James VI and I pursued various highly distinctive policies. He also, to an extent exceptional among monarchs, expressed his ideas and aspirations by means of print, pen, and spoken word. The essays in this volume explore four main themes of particular concern to James: the union of England and Scotland; the government of Scotland; religious unity; and James's involvement in culture as both author and patron. They throw fresh light on the ways in which James communicated his ideas and designs to his subjects, and important foreign audiences, raising important questions about his judgement and skill as a monarch.
In February of 1897 a family of six--four generations, including twin infant sons and their aged great-grandmother--was brutally murdered in rural North Dakota. The weapons used were a shotgun, an axe, a pitchfork, a spade, and a club. Several Dakota Indians from the nearby Standing Rock reservation were arrested, and one was tried, pronounced guilty and sentenced to be hanged. The conviction was reversed by the state supreme court, which ordered a new trial. Only a week later, however, a mob of thirty angry men broke into the county jail in the middle of the night, dragged three of the five accused Indians out, and hanged them from a butcher's windlass. These events were fodder for hundreds of newspaper articles, letters, and legal documents. Many of those documents, including the transcript of the trial convicting one of the Indians and the statement by the state supreme court reversing the conviction, are collected in this work, and, with the author's commentary, tell a disturbing tale of racism and revenge in the pioneer West, one that provided the basic story line for Ojibwe novelist Louise Erdrich's acclaimed novel The Plague of Doves.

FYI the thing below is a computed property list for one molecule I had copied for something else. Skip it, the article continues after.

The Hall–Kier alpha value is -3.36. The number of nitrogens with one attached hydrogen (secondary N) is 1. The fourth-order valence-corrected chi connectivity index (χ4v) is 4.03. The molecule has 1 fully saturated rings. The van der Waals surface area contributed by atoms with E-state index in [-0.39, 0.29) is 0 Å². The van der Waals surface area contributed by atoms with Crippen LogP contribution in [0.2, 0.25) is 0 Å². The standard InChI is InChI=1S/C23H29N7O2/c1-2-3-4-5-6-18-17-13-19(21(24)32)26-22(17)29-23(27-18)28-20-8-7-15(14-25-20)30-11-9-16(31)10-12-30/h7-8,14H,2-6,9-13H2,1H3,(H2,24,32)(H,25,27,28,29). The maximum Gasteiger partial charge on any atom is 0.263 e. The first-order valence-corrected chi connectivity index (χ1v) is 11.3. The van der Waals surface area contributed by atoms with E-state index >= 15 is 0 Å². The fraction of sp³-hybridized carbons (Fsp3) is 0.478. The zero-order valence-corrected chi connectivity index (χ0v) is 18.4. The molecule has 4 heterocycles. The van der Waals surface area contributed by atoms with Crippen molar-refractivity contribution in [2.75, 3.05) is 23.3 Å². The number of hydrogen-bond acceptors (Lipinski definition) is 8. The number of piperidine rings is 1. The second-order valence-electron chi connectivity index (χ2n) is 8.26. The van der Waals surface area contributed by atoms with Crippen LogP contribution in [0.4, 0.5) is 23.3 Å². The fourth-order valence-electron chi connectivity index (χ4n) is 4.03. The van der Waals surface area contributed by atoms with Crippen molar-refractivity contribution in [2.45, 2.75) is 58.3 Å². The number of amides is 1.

This title was first published in 2003. The aim of The Crisis of 1614 and The Addled Parliament is to bring literary historians together with constitutional and state historians to reflect on the political and ideological upheavals of Britain in 1614 from various perspectives. In the aftermath of new historicism and 'revisionist' Stuart historiography the time seems right for the detailed study of highly specific historical moments and localities, and 1614 seemed particularly in need of renewed attention because few traditional historians have seriously addressed the constitutional crisis of the ill-fated parliament of that year. Literary historians, too, seemed to have failed to bring this significant political moment into focus, despite the fact that there were many literary interventions in contemporary debates of the period. The volume investigates a number of key issues of this decisive political watershed - and examines not only the disastrous parliament, but also wider problems connected to commerce and economics and the freedom of political debate.